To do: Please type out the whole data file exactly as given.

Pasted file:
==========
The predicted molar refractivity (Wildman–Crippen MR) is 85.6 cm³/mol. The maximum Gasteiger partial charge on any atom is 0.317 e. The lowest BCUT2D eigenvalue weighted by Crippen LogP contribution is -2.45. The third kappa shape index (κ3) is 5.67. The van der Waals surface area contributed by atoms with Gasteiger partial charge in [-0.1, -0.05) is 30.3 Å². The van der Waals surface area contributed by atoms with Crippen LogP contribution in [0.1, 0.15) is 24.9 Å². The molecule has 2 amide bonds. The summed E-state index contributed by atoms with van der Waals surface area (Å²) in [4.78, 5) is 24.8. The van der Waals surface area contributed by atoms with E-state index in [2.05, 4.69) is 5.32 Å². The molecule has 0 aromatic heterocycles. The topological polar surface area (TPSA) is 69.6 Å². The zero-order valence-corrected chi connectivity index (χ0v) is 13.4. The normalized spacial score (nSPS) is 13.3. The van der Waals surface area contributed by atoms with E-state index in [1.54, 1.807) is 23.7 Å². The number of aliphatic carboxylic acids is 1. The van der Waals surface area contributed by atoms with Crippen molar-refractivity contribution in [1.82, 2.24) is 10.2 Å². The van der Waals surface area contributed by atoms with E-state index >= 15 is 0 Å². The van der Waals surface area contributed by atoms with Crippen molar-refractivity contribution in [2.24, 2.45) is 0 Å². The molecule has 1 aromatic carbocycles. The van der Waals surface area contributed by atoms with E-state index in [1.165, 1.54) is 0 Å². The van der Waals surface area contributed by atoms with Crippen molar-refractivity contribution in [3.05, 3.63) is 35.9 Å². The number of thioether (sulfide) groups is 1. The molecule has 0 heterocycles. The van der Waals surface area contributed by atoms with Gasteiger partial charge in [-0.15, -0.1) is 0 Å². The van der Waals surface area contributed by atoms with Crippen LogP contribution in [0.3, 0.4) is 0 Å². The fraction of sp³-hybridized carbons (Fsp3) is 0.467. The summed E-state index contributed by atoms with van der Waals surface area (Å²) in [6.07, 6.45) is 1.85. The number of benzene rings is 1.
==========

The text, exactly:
The predicted molar refractivity (Wildman–Crippen MR) is 85.6 cm³/mol. The maximum Gasteiger partial charge on any atom is 0.317 e. The lowest BCUT2D eigenvalue weighted by Crippen LogP contribution is -2.45. The third kappa shape index (κ3) is 5.67. The van der Waals surface area contributed by atoms with Gasteiger partial charge in [-0.1, -0.05) is 30.3 Å². The van der Waals surface area contributed by atoms with Crippen LogP contribution in [0.1, 0.15) is 24.9 Å². The molecule has 2 amide bonds. The summed E-state index contributed by atoms with van der Waals surface area (Å²) in [4.78, 5) is 24.8. The van der Waals surface area contributed by atoms with E-state index in [2.05, 4.69) is 5.32 Å². The molecule has 0 aromatic heterocycles. The topological polar surface area (TPSA) is 69.6 Å². The zero-order valence-corrected chi connectivity index (χ0v) is 13.4. The normalized spacial score (nSPS) is 13.3. The van der Waals surface area contributed by atoms with E-state index in [1.54, 1.807) is 23.7 Å². The number of aliphatic carboxylic acids is 1. The van der Waals surface area contributed by atoms with Crippen molar-refractivity contribution in [1.82, 2.24) is 10.2 Å². The van der Waals surface area contributed by atoms with E-state index >= 15 is 0 Å². The van der Waals surface area contributed by atoms with Crippen molar-refractivity contribution in [2.24, 2.45) is 0 Å². The molecule has 1 aromatic carbocycles. The van der Waals surface area contributed by atoms with E-state index in [1.165, 1.54) is 0 Å². The van der Waals surface area contributed by atoms with Crippen molar-refractivity contribution in [3.05, 3.63) is 35.9 Å². The number of thioether (sulfide) groups is 1. The molecule has 0 heterocycles. The van der Waals surface area contributed by atoms with Gasteiger partial charge in [-0.15, -0.1) is 0 Å². The van der Waals surface area contributed by atoms with Crippen LogP contribution in [0.3, 0.4) is 0 Å². The fraction of sp³-hybridized carbons (Fsp3) is 0.467. The summed E-state index contributed by atoms with van der Waals surface area (Å²) in [6.07, 6.45) is 1.85. The number of benzene rings is 1.